Everywhere you look, there's a cheap joke (cheap joke) and a groan from beside you. Ok that's not really how the "Full House" theme song goes but it pretty much sums up the mixed bag known as Full House the Musical. Written by parody scribes Bob and Tobly McSmith, Full House the Musical follows the Tanner family from everyone's favorite 90s TGIF sitcom.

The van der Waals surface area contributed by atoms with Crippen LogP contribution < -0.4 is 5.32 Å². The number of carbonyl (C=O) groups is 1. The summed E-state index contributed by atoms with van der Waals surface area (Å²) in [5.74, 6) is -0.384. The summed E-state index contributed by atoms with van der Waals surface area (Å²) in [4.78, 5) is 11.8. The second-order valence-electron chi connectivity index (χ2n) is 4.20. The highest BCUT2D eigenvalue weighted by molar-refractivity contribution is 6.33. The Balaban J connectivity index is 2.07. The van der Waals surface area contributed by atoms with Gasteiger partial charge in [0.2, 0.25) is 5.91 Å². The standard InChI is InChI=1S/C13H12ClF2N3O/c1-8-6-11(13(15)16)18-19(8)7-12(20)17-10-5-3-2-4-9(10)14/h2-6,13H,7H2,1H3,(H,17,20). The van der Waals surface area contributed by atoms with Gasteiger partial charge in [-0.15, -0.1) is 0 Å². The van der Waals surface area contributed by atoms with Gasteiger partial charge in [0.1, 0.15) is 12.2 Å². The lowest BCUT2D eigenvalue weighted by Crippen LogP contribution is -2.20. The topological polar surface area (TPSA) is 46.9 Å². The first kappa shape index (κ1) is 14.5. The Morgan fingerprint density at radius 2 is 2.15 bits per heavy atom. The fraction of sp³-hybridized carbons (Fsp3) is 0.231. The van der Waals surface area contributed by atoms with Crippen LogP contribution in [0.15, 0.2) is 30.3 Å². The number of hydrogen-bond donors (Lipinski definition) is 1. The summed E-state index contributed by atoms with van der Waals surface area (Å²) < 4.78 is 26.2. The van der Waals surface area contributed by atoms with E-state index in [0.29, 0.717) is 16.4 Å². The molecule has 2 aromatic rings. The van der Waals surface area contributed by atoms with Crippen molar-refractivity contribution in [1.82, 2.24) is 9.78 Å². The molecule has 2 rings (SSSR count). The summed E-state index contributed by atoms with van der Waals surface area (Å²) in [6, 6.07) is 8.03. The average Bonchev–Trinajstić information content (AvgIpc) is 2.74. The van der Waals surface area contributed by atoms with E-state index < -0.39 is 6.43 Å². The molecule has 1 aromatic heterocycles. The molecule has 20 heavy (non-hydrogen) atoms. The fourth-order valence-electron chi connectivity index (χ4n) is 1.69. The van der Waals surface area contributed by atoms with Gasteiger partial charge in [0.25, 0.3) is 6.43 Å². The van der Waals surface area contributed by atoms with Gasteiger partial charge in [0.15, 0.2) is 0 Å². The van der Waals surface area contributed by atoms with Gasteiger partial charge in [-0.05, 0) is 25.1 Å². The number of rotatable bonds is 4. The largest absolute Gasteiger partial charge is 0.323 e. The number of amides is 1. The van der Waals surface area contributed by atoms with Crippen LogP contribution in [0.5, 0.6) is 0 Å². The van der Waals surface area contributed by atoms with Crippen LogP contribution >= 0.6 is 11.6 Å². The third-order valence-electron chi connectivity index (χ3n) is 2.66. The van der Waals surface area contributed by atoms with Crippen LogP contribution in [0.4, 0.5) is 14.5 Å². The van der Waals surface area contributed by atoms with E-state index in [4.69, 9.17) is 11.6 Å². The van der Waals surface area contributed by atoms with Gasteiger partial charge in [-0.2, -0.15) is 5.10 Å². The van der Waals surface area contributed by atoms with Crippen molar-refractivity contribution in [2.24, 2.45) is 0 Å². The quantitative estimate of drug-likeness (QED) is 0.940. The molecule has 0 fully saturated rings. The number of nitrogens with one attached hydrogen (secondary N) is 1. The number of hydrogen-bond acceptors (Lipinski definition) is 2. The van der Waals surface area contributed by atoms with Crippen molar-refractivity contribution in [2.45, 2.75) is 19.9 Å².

Once again returning to the 90s after the parodies of “Saved By the Bell”, “Showgirls”, and the always ill-timed JonBonet Ramsay, Full House the Musical doesn't so much have a plot that drives the show but features snips and bits of character-centric moments inspired by the titular tv show. For those who may not know the premise of the original sitcom, "Full House" followed widower Danny Tanner and his three young girls, DJ, Stephanie, and Michelle, as he tries to raise them with the help of best friend Joey Gladstone and brother-in-law Jesse Katsopolis. The series, which ran on ABC for eight seasons, is a staple in American pop culture. The series spawned and boosted the careers of Bob Saget, John Stamos, and the infamous Olsen twins. Bob and Tobly McSmith were granted such rich material to work from but how they executed was telling. The comedy has natural jokes built in ripe for a parody, but what the exact goal of the spoof was was lost due to the inconsistencies of the writing. To their credit, Full House the Musical is much improved from their previous productions. This time they honored the decade a little more in the music. While much of the sound had shades of the 80s, homage to the music of the time was paid. For example in the lively "Walk Around the Table" wedding song, referencing the infamous wedding episode, arranger Assaf Gleizner dropped "Miserlou", a song included in "Pulp Fiction", into the orchestrations. Even using the theme song in the score was a bright spot. The strongest moment though of the musical marriage and "Full House" references was using an Alanis Morissette tuner as Mr. Woodchuck's pining song to Joey. For those who may not know, there were widespread rumors that the Morissette hit “Ironic” was written about Joey Gladstone, Dave Coulier. This showcased McSmith's strength as comic writers. But it all gets thrown away with the illogical placement of the melody to "Defying Gravity", a reference that has no business making any appearance in a 90s related musical. Wicked the musical hasn’t been invented yet.